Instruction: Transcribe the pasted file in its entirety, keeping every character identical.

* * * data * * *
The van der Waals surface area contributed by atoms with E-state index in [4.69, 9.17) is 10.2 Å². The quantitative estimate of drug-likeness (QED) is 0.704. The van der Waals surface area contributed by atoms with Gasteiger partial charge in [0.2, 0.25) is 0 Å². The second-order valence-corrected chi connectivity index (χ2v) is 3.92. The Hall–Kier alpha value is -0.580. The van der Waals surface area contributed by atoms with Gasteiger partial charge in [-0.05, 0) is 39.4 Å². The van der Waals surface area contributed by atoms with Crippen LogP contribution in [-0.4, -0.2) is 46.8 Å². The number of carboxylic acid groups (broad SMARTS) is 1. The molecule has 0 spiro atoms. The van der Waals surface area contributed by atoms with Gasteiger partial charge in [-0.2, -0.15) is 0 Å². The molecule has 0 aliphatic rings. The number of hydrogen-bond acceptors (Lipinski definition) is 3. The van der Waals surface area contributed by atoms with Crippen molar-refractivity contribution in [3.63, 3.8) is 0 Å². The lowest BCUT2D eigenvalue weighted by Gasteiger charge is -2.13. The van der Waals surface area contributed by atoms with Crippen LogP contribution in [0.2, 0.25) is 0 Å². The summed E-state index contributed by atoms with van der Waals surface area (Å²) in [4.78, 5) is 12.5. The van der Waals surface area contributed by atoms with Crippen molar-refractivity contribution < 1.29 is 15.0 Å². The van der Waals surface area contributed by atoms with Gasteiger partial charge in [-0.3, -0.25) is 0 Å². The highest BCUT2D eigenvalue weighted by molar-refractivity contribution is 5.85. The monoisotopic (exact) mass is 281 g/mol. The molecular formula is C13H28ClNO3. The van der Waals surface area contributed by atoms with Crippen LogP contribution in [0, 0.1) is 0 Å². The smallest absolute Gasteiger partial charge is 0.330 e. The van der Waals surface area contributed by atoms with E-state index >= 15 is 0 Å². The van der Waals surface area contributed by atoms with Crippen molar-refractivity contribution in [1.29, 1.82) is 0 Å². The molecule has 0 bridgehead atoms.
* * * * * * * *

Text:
The van der Waals surface area contributed by atoms with E-state index in [4.69, 9.17) is 10.2 Å². The quantitative estimate of drug-likeness (QED) is 0.704. The van der Waals surface area contributed by atoms with Gasteiger partial charge in [0.2, 0.25) is 0 Å². The second-order valence-corrected chi connectivity index (χ2v) is 3.92. The Hall–Kier alpha value is -0.580. The van der Waals surface area contributed by atoms with Gasteiger partial charge in [-0.05, 0) is 39.4 Å². The van der Waals surface area contributed by atoms with Crippen LogP contribution in [-0.4, -0.2) is 46.8 Å². The number of carboxylic acid groups (broad SMARTS) is 1. The molecule has 0 spiro atoms. The van der Waals surface area contributed by atoms with Gasteiger partial charge in [-0.2, -0.15) is 0 Å². The molecule has 0 aliphatic rings. The number of hydrogen-bond acceptors (Lipinski definition) is 3. The van der Waals surface area contributed by atoms with Crippen molar-refractivity contribution in [3.63, 3.8) is 0 Å². The lowest BCUT2D eigenvalue weighted by Gasteiger charge is -2.13. The van der Waals surface area contributed by atoms with Crippen LogP contribution in [0.2, 0.25) is 0 Å². The summed E-state index contributed by atoms with van der Waals surface area (Å²) in [4.78, 5) is 12.5. The van der Waals surface area contributed by atoms with Crippen molar-refractivity contribution < 1.29 is 15.0 Å². The van der Waals surface area contributed by atoms with Gasteiger partial charge in [-0.3, -0.25) is 0 Å². The highest BCUT2D eigenvalue weighted by molar-refractivity contribution is 5.85. The monoisotopic (exact) mass is 281 g/mol. The molecular formula is C13H28ClNO3. The van der Waals surface area contributed by atoms with Crippen LogP contribution in [0, 0.1) is 0 Å². The smallest absolute Gasteiger partial charge is 0.330 e. The van der Waals surface area contributed by atoms with E-state index >= 15 is 0 Å². The van der Waals surface area contributed by atoms with Crippen molar-refractivity contribution in [1.29, 1.82) is 0 Å². The molecule has 0 bridgehead atoms.